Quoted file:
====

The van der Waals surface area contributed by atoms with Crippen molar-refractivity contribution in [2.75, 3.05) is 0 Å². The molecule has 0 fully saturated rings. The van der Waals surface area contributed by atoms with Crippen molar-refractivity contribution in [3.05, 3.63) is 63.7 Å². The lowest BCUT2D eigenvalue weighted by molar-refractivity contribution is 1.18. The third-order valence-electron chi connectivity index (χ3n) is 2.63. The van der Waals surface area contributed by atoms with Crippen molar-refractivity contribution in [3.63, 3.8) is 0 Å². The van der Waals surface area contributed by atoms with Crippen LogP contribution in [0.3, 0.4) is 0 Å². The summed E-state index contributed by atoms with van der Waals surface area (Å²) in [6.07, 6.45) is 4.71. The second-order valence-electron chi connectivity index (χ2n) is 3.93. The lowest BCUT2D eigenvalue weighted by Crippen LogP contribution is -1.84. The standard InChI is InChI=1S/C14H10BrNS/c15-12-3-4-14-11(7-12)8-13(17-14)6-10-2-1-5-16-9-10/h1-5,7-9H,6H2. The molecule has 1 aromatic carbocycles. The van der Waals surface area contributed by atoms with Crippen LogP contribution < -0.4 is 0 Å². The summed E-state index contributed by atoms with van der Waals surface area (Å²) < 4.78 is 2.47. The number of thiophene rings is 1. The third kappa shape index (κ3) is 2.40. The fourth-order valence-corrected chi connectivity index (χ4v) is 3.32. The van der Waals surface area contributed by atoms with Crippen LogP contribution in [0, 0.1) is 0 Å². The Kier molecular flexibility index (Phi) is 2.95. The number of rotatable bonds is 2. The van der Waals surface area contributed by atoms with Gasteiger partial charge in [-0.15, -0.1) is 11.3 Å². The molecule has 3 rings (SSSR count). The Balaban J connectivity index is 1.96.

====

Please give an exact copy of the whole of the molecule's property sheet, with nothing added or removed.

The van der Waals surface area contributed by atoms with Crippen molar-refractivity contribution in [2.75, 3.05) is 0 Å². The molecule has 0 fully saturated rings. The van der Waals surface area contributed by atoms with Crippen molar-refractivity contribution in [3.05, 3.63) is 63.7 Å². The lowest BCUT2D eigenvalue weighted by molar-refractivity contribution is 1.18. The third-order valence-electron chi connectivity index (χ3n) is 2.63. The van der Waals surface area contributed by atoms with Crippen molar-refractivity contribution in [3.63, 3.8) is 0 Å². The van der Waals surface area contributed by atoms with Crippen LogP contribution in [0.3, 0.4) is 0 Å². The summed E-state index contributed by atoms with van der Waals surface area (Å²) in [6.07, 6.45) is 4.71. The second-order valence-electron chi connectivity index (χ2n) is 3.93. The lowest BCUT2D eigenvalue weighted by Crippen LogP contribution is -1.84. The standard InChI is InChI=1S/C14H10BrNS/c15-12-3-4-14-11(7-12)8-13(17-14)6-10-2-1-5-16-9-10/h1-5,7-9H,6H2. The molecule has 1 aromatic carbocycles. The van der Waals surface area contributed by atoms with Crippen LogP contribution < -0.4 is 0 Å². The summed E-state index contributed by atoms with van der Waals surface area (Å²) < 4.78 is 2.47. The number of thiophene rings is 1. The third kappa shape index (κ3) is 2.40. The fourth-order valence-corrected chi connectivity index (χ4v) is 3.32. The van der Waals surface area contributed by atoms with Crippen LogP contribution in [0, 0.1) is 0 Å². The Kier molecular flexibility index (Phi) is 2.95. The number of rotatable bonds is 2. The van der Waals surface area contributed by atoms with Gasteiger partial charge in [-0.15, -0.1) is 11.3 Å². The molecule has 3 rings (SSSR count). The Balaban J connectivity index is 1.96.